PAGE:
The return of the ugly laws

Berkeley's proposed sit-lie law smacks of the old attempts to remove "undesirables" from our line of vision

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OPINION In the late 19th and early 20th centuries, municipalities across the country passed what have become known as "ugly laws," often modeling their ordinances word for word on San Francisco's. According to The Ugly Laws: Disability in Public, Susan Schweik's comprehensive study of these laws, they were intended to target those who "exposed disease, maiming, deformity, or mutilation for the purpose of begging." In city after city a pattern emerged of "enactment, reenactment, crackdown, malaise." As Schweik writes, "what most aligned" the cities "were not the law's successes, but its failures, the impossibility of removing the unsightly in the form of persons."

Fast-forward 150 years and "sit lie," replaces "ugly," as the name for a category of laws whose intention is to remove the unsightly from our public spaces. Different in form, but nearly identical in intent and justification, these laws are now sweeping through the country, disfiguring the municipal codes of one city after another. San Francisco is not patient zero of this epidemic. But it now threatens to pass that contagion on directly to Berkeley.

Berkeley's Measure S would prohibit sitting on any commercial sidewalk or on any object placed on the sidewalk without express permission of the city between 7 am and 10 pm. (Since 1998 Berkeley has had an ordinance prohibiting lying on the sidewalk.)

As with the "ugly laws," the fact that sit lie-laws have been ineffective, has proven no impediment to their spread. Months before the Berkeley City Council voted to place Measure S on the ballot, an independent analysis of San Francisco's sit-lie ordinance conducted one year after its implementation concluded that it had "on the whole, been unsuccessful at meeting its multi-faceted intentions to improve merchant corridors, serve as a useful tool for SFPD, connect services to those who violate the law, and positively contribute to public safety for the residents and tourists of San Francisco." Undeterred by the failures of sit-lie in San Francisco, proponents of Measure S, most prominently business improvement districts representing commercial landlords, promise it will rid the city of what they describe as unsightly "encampments" of nomadic street youth.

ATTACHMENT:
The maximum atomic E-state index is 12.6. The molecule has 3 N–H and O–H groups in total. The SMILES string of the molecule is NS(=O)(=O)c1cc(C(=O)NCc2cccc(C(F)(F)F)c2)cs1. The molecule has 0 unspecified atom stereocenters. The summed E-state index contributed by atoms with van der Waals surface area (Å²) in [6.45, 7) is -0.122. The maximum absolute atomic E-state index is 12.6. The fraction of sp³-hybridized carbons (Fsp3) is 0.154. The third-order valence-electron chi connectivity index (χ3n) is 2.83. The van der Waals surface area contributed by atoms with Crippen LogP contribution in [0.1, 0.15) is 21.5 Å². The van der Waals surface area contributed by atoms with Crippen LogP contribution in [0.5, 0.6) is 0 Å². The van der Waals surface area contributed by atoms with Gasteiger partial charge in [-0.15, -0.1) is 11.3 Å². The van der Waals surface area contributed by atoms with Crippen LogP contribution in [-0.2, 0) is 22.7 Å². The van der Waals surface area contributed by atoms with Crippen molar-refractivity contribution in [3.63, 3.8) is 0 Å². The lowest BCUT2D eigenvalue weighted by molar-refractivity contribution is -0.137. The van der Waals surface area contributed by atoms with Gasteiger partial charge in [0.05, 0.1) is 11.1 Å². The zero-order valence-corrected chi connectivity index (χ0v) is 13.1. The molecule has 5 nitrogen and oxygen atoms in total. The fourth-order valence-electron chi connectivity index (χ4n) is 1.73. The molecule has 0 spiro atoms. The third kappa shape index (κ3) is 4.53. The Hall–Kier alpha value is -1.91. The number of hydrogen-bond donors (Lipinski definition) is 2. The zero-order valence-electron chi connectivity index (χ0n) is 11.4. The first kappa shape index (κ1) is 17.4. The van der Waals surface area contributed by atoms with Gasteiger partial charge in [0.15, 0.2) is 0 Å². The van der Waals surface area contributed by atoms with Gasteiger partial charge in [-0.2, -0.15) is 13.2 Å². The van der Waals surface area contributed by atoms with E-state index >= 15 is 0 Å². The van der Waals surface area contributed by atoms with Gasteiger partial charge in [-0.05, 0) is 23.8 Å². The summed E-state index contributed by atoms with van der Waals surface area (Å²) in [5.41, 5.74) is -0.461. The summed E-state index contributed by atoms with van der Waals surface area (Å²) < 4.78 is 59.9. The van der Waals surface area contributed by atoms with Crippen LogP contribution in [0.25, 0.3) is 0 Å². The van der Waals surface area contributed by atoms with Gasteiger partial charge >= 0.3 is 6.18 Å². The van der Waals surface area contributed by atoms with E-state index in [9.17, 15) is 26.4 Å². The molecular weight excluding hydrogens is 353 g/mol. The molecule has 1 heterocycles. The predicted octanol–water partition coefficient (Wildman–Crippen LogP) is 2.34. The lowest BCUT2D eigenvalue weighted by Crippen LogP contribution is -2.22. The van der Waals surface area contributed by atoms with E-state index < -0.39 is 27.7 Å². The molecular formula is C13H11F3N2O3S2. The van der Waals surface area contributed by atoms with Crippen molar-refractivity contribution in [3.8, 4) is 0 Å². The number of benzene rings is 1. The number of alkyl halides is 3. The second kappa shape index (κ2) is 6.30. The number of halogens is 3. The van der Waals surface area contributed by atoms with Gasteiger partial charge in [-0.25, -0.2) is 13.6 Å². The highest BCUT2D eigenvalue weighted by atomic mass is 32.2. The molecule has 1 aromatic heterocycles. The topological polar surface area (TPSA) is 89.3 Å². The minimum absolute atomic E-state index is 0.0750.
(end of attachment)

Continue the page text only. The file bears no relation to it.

The fact that Measure S is targeted at homeless youth is an open secret. Ugly laws are a thing of the past. It is not constitutionally permissible to pass laws that target people for who they are as opposed to what they do. The Supreme Court has declared laws against loitering and vagrancy unconstitutionally void for vagueness. The workaround these constitutional obstacles is to pass laws against specific behaviors associated with people whom we don't want in our public space. Like laws prohibiting sitting on the sidewalk.

Over a hundred years ago, Anatole France famously praised "the majestic equality of the law that forbids the rich and the poor alike to sleep under bridges, to beg in the streets, and to steal bread." He would no doubt smile at a law that forbids everybody from sitting on the sidewalk. Measure S is supported by people who hide behind its "majestic equality," but count on a "majestic inequality," in its enforcement. They believe, without reservation, that it will always be enforced against others.

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